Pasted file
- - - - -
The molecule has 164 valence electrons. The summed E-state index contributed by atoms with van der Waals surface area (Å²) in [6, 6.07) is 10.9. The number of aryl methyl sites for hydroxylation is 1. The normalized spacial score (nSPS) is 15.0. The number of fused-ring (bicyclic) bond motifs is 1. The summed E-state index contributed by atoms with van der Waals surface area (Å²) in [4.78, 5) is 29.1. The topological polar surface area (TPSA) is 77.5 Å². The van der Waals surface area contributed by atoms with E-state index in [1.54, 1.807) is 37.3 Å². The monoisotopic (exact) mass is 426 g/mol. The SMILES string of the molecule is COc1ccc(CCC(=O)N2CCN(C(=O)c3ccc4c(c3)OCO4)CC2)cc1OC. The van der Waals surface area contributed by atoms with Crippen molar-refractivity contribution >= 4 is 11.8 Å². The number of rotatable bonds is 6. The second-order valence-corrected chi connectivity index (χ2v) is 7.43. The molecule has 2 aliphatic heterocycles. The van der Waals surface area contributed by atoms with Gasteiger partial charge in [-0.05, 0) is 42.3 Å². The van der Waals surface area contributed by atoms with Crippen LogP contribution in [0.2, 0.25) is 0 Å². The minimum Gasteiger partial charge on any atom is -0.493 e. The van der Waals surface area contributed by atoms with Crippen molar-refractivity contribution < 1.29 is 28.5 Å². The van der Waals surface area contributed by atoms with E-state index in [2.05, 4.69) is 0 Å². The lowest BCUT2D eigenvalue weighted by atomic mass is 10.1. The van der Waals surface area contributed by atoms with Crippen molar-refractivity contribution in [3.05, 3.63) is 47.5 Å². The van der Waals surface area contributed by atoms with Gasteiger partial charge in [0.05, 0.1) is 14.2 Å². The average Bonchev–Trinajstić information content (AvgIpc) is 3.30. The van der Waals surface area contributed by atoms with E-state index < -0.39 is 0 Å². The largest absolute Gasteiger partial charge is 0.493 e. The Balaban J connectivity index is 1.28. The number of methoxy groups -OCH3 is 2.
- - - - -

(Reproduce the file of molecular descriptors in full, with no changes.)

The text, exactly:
The molecule has 164 valence electrons. The summed E-state index contributed by atoms with van der Waals surface area (Å²) in [6, 6.07) is 10.9. The number of aryl methyl sites for hydroxylation is 1. The normalized spacial score (nSPS) is 15.0. The number of fused-ring (bicyclic) bond motifs is 1. The summed E-state index contributed by atoms with van der Waals surface area (Å²) in [4.78, 5) is 29.1. The topological polar surface area (TPSA) is 77.5 Å². The van der Waals surface area contributed by atoms with E-state index in [1.54, 1.807) is 37.3 Å². The monoisotopic (exact) mass is 426 g/mol. The SMILES string of the molecule is COc1ccc(CCC(=O)N2CCN(C(=O)c3ccc4c(c3)OCO4)CC2)cc1OC. The van der Waals surface area contributed by atoms with Crippen molar-refractivity contribution >= 4 is 11.8 Å². The number of rotatable bonds is 6. The second-order valence-corrected chi connectivity index (χ2v) is 7.43. The molecule has 2 aliphatic heterocycles. The van der Waals surface area contributed by atoms with Gasteiger partial charge in [-0.05, 0) is 42.3 Å². The van der Waals surface area contributed by atoms with Crippen LogP contribution in [0.2, 0.25) is 0 Å². The minimum Gasteiger partial charge on any atom is -0.493 e. The van der Waals surface area contributed by atoms with Crippen molar-refractivity contribution < 1.29 is 28.5 Å². The van der Waals surface area contributed by atoms with E-state index in [2.05, 4.69) is 0 Å². The lowest BCUT2D eigenvalue weighted by atomic mass is 10.1. The van der Waals surface area contributed by atoms with Crippen molar-refractivity contribution in [3.05, 3.63) is 47.5 Å². The van der Waals surface area contributed by atoms with Gasteiger partial charge in [0.05, 0.1) is 14.2 Å². The average Bonchev–Trinajstić information content (AvgIpc) is 3.30. The van der Waals surface area contributed by atoms with E-state index < -0.39 is 0 Å². The largest absolute Gasteiger partial charge is 0.493 e. The Balaban J connectivity index is 1.28. The number of methoxy groups -OCH3 is 2.